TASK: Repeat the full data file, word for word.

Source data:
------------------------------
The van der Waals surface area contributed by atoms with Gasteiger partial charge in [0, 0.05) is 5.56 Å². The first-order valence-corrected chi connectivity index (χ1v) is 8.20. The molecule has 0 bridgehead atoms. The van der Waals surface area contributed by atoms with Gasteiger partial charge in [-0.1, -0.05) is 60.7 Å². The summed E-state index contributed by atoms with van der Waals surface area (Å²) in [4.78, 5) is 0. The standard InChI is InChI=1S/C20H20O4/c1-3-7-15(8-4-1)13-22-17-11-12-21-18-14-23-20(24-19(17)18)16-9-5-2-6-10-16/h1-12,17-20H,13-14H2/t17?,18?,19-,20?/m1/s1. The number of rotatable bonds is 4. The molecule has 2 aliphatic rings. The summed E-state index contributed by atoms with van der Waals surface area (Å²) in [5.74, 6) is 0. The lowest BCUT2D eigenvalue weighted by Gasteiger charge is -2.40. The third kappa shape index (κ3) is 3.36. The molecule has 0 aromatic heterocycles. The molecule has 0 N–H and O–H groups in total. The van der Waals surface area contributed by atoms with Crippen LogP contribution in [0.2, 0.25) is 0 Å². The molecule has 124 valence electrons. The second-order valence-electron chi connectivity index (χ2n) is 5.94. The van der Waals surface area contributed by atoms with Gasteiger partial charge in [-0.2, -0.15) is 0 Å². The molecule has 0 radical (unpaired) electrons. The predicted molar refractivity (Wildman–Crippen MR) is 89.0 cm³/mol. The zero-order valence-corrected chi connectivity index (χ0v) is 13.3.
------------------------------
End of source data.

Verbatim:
The van der Waals surface area contributed by atoms with Gasteiger partial charge in [0, 0.05) is 5.56 Å². The first-order valence-corrected chi connectivity index (χ1v) is 8.20. The molecule has 0 bridgehead atoms. The van der Waals surface area contributed by atoms with Gasteiger partial charge in [-0.1, -0.05) is 60.7 Å². The summed E-state index contributed by atoms with van der Waals surface area (Å²) in [4.78, 5) is 0. The standard InChI is InChI=1S/C20H20O4/c1-3-7-15(8-4-1)13-22-17-11-12-21-18-14-23-20(24-19(17)18)16-9-5-2-6-10-16/h1-12,17-20H,13-14H2/t17?,18?,19-,20?/m1/s1. The number of rotatable bonds is 4. The molecule has 2 aliphatic rings. The summed E-state index contributed by atoms with van der Waals surface area (Å²) in [5.74, 6) is 0. The lowest BCUT2D eigenvalue weighted by Gasteiger charge is -2.40. The third kappa shape index (κ3) is 3.36. The molecule has 0 aromatic heterocycles. The molecule has 0 N–H and O–H groups in total. The van der Waals surface area contributed by atoms with Crippen LogP contribution in [0.2, 0.25) is 0 Å². The molecule has 124 valence electrons. The second-order valence-electron chi connectivity index (χ2n) is 5.94. The van der Waals surface area contributed by atoms with Gasteiger partial charge in [-0.2, -0.15) is 0 Å². The molecule has 0 radical (unpaired) electrons. The predicted molar refractivity (Wildman–Crippen MR) is 89.0 cm³/mol. The zero-order valence-corrected chi connectivity index (χ0v) is 13.3.